Reading for TOEFL – Steamboats

Reading for TOEFL – Steamboats

Questions 1 – 10 refer to the following passage.

Steamboats were shallow-draft boats propelled by steam-driven paddle wheels. In the nineteenth century, they could be seen every day on rivers, particularly on the Mississippi River and its principal tributaries in the United States.

The development of the steamboat as a practical means of transportation began in America in 1787, but it wasn’t until 1811 that a steamboat was built specifi-cally to travel along the lower Missis-sippi River. The boat, called appropri-ately the New Orleans, was built at Pittsburgh, Pa., for Robert Fulton and Robert R. Livingston. In 1812, the two men began operating a regular steam-boat service between New Orleans and Natchez, Mississippi. Their vessels traveled at eight miles per hour downstream and three upstream.

In 1816, Henry Miller Shreve launched his steamboat Washington, and soon became known as the father of Mississippi navigation, because he adapted steamboat design to fit the shallow wa-ters of the river. He installed the engine high up above the water line and mounted it on a hull that was as shallow as that of a barge. He also added a tall second deck, and afterwards all Missis-sippi steamboats copied Shreve’s design. From then on and until about 1870, the steamboat dominated the economy, agriculture, and commerce of the middle area of the United States.

By 1834, there were 1,200 steamboats, carrying not only cotton and sugar, but also passengers who enjoyed luxuriously appointed lounges with rich rugs, oil paintings, and chandeliers. Many steam-boats were famous for their chefs, or-chestras, and large staffs of maids and butlers to assist their cabin passengers.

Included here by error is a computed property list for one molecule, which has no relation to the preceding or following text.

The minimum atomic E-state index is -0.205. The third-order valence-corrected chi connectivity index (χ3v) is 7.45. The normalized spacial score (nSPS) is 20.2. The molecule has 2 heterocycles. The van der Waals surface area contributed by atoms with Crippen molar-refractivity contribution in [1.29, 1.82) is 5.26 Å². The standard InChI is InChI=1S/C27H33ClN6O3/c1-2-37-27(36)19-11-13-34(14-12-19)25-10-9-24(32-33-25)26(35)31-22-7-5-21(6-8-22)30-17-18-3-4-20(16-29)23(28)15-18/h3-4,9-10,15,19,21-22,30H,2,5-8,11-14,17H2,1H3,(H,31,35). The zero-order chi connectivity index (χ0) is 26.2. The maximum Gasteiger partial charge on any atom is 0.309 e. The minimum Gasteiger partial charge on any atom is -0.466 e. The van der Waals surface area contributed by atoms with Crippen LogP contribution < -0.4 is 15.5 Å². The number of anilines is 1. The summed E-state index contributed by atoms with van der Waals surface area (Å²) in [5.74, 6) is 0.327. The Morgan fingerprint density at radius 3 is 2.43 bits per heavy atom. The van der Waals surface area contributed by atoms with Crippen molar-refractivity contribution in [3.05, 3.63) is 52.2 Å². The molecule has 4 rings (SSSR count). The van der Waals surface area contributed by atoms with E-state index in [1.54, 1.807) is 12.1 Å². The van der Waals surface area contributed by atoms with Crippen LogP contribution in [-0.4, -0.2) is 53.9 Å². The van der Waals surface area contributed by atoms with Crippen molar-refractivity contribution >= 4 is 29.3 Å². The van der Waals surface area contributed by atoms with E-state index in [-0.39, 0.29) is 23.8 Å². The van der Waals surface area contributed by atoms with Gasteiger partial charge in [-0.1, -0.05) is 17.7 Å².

Steamboat pilots had to memorize or guess at the depths of the river and its potential obstacles along long stretches of river in order to navigate safely. The average life span of a steamboat was only four to five years, because most of the vessels were poorly constructed and maintained. They sank after hitting sand bars and hidden rocks in the river, and many of their boilers exploded, causing many deaths among their passengers. By the 1870s, railroads had become more efficient modes of transport and gradu-ally caused the retirement of almost all the steamboats from the river.

1. In the passage, it is implied that steam-boats were used mainly

  • A. in New Orleans
  • B. in Washington, D.C.
  • C. along the Hudson River
  • D. in the Mississippi River valley

2. Which of the following is closest in mean-ing to the word “tributaries” as used in line 6 of the passage?

  • A. A party honoring a famous person
  • B. A stream that flows into another
  • C. A three-wheeled vehicle
  • D. A state that has a border on three other states

3. According to the passage, in what year were steamboats operating regularly on the Mississippi?

  • A. 1810
  • B. 1811
  • C. 1812
  • D. 1813

4. Which of the following does the phrase “means of transportation” as used in line 9 refer to?

  • A. Steamboat
  • B. America
  • C. Built specifically
  • D. Travel

5. According to the passage, how fast did the New Orleans travel downstream be-tween New Orleans and Natchez?

  • A. 3 miles per hour
  • B. 8 miles per hour
  • C. 13 miles per hour
  • D. 18 miles per hour

6. According to the passage why was Henry Shreve called the “father of Mississippi navigation”?

  • A. He designed a steering mechanism that other steamboats used.
  • B. He was born and raised in a small village on the banks of the Mississippi.
  • C. He printed maps for the steamboat captains and pilots.
  • D. He adapted steamboat design to fit the shallow waters of the river.

7. Which of the following is the closest in meaning to the phrase “from then on” as used in line 33 in the passage?

  • A. Subsequently
  • B. Consequently
  • C. Apparently
  • D. Thoroughly

8. According to the passage, after the 1830s, steamboats had all of the follow-ing EXCEPT:

  • A. Orchestras
  • B. Chefs and maids
  • C. Chandeliers
  • D. Air conditioning

9. According to the passage, how long did the average steamboat remain afloat?

  • A. Two to three years
  • B. Three to four years
  • C. Four to five years
  • D. Five to six years

10. Where can the following sentence best be added to the passage?

Mark Twain, a steamboat pilot who became one of America’s greatest writers, told about his brother’s death in a steamboat explosion in his book Life on the Mississippi.

  • A. After the words “Mississippi River” in paragraph 2
  • B. After the phrase “Shreve’s design” in paragraph 3
  • C. After the word “chandeliers” in para-graph 4
  • D. After the phrase “their passengers” in paragraph 5

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